A college campus can be a lonely place for students. Associate of Arts and Sciences major, Michael Butorac felt this loneliness. Then, he experienced a tipping point. The isolation pushed him out of his comfort zone. Butorac decided to change this solitary situation. His idea was to bring people together by starting a new student club. The result is LCCC’s Learning Differences Club.
Butorac is not alone in identifying isolation on a college campus. In 2016, USA Today reported that 61% of college students admitted to feeling lonely in the past year.
Young and lonely
A 2013 Yale College Council Report on mental health indicated that more than half of Yale undergraduates sought mental health treatment while students there.
This may explain why “Yale’s Most Popular Class Ever” is “Happiness”. A New York Times article pointed to the stress that many student’s feel about the pressure to achieve. Also, the American College Health Association’s Spring 2015 assessment found that 67 percent of struggling college students do not seek treatment about their issues.
Loneliness is not only a problem for college students. Cigna’s 2018 U.S. Loneliness Index described Gen Z, ages 18-22, as the loneliest generation yet. Millennials, ages 23-37, are the second most lonely group.
Community college has its own loneliness contributors. It is commuter-based so there is less interaction than at dorm-based institutions. Add in learning differences that require extra studying effort and it is easier to miss assignment deadlines and be short on exam study time. Don’t forget work, family obligations and that a community college student may be struggling with trauma, money problems, housing insecurity or food issues.
Help is here
learning specialist in Accessibility Services, and adjunct faculty in Psychology, is
familiar with students who don’t fit the traditional academic learning model. She helps students optimize their academic potential through testing flexibility, interpreting, note-taking services and assistive technology needs, including e books. Situations are customized.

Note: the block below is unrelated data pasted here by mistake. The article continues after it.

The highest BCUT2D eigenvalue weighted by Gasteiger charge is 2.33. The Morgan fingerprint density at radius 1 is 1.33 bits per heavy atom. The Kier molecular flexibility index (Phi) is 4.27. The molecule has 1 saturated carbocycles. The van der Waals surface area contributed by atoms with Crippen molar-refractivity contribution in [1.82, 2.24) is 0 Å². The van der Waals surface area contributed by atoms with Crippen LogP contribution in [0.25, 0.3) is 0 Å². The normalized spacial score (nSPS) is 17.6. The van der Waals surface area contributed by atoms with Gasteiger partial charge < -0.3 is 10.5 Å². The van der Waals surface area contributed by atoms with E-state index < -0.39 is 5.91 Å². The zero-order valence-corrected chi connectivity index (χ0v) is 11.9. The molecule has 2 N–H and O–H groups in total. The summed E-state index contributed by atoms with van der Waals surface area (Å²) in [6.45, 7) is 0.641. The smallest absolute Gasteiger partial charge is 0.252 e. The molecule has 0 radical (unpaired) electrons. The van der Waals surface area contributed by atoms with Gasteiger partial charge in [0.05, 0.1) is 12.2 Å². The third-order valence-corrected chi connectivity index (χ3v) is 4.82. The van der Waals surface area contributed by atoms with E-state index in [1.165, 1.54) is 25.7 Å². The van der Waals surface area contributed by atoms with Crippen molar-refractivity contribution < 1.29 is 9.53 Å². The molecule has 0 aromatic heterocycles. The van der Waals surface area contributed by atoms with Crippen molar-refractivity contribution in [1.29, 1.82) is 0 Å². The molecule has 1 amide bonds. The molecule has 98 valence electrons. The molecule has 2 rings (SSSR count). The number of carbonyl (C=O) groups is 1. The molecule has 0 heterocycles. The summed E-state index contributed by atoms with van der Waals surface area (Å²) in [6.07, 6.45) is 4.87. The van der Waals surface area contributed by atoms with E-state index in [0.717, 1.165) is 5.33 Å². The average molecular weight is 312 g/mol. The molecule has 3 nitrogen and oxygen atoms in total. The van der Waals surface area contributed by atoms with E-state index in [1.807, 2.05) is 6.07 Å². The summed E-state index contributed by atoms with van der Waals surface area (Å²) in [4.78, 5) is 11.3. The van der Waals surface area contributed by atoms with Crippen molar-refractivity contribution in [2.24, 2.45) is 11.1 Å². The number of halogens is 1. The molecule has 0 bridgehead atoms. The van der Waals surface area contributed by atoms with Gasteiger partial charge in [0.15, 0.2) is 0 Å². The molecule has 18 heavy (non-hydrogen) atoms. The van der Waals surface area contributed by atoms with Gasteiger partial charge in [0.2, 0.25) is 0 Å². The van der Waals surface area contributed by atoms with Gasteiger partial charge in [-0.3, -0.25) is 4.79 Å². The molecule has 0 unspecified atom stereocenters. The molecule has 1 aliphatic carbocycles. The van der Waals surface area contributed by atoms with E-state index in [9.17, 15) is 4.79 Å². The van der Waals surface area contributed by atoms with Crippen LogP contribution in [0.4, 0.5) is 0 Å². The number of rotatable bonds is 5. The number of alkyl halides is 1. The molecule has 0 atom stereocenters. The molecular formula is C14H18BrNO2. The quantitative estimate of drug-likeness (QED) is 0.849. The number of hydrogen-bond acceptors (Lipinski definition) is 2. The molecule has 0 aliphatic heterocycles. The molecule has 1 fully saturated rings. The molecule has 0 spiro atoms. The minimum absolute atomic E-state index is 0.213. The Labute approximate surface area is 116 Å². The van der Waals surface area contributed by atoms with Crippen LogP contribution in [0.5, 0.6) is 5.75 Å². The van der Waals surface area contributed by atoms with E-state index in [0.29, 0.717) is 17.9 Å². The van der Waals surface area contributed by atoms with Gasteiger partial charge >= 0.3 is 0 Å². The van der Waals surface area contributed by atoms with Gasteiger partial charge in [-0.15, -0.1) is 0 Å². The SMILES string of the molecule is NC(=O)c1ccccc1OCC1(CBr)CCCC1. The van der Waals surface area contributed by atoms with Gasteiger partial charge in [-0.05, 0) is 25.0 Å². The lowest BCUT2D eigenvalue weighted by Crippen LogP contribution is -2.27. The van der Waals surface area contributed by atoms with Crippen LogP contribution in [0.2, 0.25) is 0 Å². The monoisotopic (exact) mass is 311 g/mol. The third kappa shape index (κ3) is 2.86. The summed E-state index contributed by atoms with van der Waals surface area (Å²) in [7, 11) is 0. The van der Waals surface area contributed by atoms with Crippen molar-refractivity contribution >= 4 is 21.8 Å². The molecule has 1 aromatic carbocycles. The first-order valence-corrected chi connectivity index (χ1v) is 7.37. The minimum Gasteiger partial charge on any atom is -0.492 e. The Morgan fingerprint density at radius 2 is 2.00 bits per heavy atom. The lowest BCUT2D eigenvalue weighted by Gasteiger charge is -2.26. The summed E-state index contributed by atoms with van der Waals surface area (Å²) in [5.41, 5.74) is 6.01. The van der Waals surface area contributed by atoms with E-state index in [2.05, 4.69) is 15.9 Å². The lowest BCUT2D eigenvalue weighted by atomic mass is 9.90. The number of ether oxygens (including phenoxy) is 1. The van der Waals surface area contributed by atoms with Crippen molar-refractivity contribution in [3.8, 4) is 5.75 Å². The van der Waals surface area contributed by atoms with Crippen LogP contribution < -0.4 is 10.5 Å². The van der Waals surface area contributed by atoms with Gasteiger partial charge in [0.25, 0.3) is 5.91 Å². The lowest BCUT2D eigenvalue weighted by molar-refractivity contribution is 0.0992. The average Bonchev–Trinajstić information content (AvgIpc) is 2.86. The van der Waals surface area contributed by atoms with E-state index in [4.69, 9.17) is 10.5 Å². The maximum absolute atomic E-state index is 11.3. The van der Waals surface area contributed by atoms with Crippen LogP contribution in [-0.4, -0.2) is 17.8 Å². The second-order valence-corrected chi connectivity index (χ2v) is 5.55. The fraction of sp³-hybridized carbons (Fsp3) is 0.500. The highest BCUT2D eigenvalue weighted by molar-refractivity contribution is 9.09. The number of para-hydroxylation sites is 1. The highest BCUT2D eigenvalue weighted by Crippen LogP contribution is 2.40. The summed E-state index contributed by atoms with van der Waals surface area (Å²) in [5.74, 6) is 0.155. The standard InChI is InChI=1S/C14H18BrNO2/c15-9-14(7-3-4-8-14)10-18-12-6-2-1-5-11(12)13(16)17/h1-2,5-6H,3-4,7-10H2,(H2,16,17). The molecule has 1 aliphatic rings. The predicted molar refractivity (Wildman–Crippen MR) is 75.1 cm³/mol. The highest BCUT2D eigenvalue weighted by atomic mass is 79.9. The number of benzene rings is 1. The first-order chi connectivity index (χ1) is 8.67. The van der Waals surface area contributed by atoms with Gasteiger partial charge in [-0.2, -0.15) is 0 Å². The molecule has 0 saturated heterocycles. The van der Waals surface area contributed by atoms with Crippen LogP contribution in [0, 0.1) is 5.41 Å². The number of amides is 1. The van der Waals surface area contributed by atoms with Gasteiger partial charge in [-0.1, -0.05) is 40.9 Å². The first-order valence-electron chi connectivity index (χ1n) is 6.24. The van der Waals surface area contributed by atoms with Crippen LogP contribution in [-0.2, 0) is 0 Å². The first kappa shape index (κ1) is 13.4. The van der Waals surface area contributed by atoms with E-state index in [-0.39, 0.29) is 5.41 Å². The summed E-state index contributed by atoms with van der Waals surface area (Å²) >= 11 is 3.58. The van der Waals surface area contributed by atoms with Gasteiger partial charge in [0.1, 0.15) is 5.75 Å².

McLaughlin, also the Learning Differences Club advisor, emphasizes that this new club can be, “that shining light, the light in a society that can be dark and alone.” Refer to the accompanying “Helpful Student Resources” list for additional support information.
Students receive support
Students who have learning disabilities are supported through LCCC’s Accessibility Services. Kirsten Wall, staff assistant in the department said, “It’s exciting and humbling to be part of a team that works to help students navigate their barriers in order to pursue their education.”
Students who have a physical or non-physical issue fill out paperwork to see if they qualify for services. Accommodations apply to a sudden broken ankle that requires a wheelchair and a temporary parking hang-tag. A long-term anxiety diagnosis that requires testing accommodations or a smart pen to help with note-taking is also available. Faculty are required to follow provisions in the student’s plan.
Butorac envisions that the new club will welcome all types of learners and help them to “soar, feel happy inside, develop coping skills and talk with friends easier by providing information, speakers, activities and friendship.”
Butorac’s mission includes changing social norms about learning styles and addressing loneliness. Dr. Jeff Linkenbach, director and chief
research scientist at The Montana Institute, studies what the new club hopes to achieve. His research supports the goal of being, “…leader(s) seeking to change perceptions, behaviors and outcomes across organizations and communities, as well as by (being) individuals looking to fulfill their own potential.”